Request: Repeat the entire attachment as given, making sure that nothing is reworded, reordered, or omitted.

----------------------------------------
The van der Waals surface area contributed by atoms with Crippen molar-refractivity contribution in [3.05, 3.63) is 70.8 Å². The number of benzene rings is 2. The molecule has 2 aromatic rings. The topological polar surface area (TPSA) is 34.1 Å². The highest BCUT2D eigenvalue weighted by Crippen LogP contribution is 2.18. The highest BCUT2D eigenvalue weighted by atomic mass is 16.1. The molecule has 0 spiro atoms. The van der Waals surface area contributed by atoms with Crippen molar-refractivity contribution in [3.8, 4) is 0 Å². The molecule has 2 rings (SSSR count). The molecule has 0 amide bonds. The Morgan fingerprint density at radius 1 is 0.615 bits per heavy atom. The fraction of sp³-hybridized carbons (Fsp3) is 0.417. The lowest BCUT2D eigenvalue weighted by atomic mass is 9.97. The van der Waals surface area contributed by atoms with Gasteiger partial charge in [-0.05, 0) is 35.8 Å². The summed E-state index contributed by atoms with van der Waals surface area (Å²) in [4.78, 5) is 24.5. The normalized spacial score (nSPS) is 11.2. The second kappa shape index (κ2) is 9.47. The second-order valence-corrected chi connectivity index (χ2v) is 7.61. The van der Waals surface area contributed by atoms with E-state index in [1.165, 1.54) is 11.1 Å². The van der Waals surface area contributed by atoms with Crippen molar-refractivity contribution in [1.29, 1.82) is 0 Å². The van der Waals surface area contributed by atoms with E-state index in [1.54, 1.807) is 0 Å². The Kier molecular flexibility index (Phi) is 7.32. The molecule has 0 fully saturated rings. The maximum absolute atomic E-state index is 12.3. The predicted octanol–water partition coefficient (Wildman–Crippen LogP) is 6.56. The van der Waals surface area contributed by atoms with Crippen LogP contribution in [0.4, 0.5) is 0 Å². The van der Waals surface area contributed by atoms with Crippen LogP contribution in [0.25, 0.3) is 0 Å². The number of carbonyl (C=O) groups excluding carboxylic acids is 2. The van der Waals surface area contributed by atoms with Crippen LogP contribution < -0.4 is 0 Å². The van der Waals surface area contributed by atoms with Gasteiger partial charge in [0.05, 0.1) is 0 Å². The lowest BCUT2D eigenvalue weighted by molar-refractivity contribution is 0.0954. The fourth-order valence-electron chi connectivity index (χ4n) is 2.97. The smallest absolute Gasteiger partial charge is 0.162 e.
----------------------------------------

The van der Waals surface area contributed by atoms with Crippen molar-refractivity contribution in [3.05, 3.63) is 70.8 Å². The number of benzene rings is 2. The molecule has 2 aromatic rings. The topological polar surface area (TPSA) is 34.1 Å². The highest BCUT2D eigenvalue weighted by Crippen LogP contribution is 2.18. The highest BCUT2D eigenvalue weighted by atomic mass is 16.1. The molecule has 0 spiro atoms. The van der Waals surface area contributed by atoms with Crippen molar-refractivity contribution in [3.8, 4) is 0 Å². The molecule has 2 rings (SSSR count). The molecule has 0 amide bonds. The Morgan fingerprint density at radius 1 is 0.615 bits per heavy atom. The fraction of sp³-hybridized carbons (Fsp3) is 0.417. The lowest BCUT2D eigenvalue weighted by atomic mass is 9.97. The van der Waals surface area contributed by atoms with Gasteiger partial charge in [-0.05, 0) is 35.8 Å². The summed E-state index contributed by atoms with van der Waals surface area (Å²) in [4.78, 5) is 24.5. The normalized spacial score (nSPS) is 11.2. The second kappa shape index (κ2) is 9.47. The second-order valence-corrected chi connectivity index (χ2v) is 7.61. The van der Waals surface area contributed by atoms with E-state index in [1.165, 1.54) is 11.1 Å². The van der Waals surface area contributed by atoms with Crippen molar-refractivity contribution in [1.29, 1.82) is 0 Å². The van der Waals surface area contributed by atoms with E-state index in [1.54, 1.807) is 0 Å². The Kier molecular flexibility index (Phi) is 7.32. The molecule has 0 fully saturated rings. The maximum absolute atomic E-state index is 12.3. The predicted octanol–water partition coefficient (Wildman–Crippen LogP) is 6.56. The van der Waals surface area contributed by atoms with Crippen LogP contribution in [0.4, 0.5) is 0 Å². The van der Waals surface area contributed by atoms with Crippen LogP contribution in [0.25, 0.3) is 0 Å². The number of carbonyl (C=O) groups excluding carboxylic acids is 2. The van der Waals surface area contributed by atoms with Crippen LogP contribution < -0.4 is 0 Å². The van der Waals surface area contributed by atoms with Gasteiger partial charge in [0.05, 0.1) is 0 Å². The lowest BCUT2D eigenvalue weighted by molar-refractivity contribution is 0.0954. The fourth-order valence-electron chi connectivity index (χ4n) is 2.97. The smallest absolute Gasteiger partial charge is 0.162 e.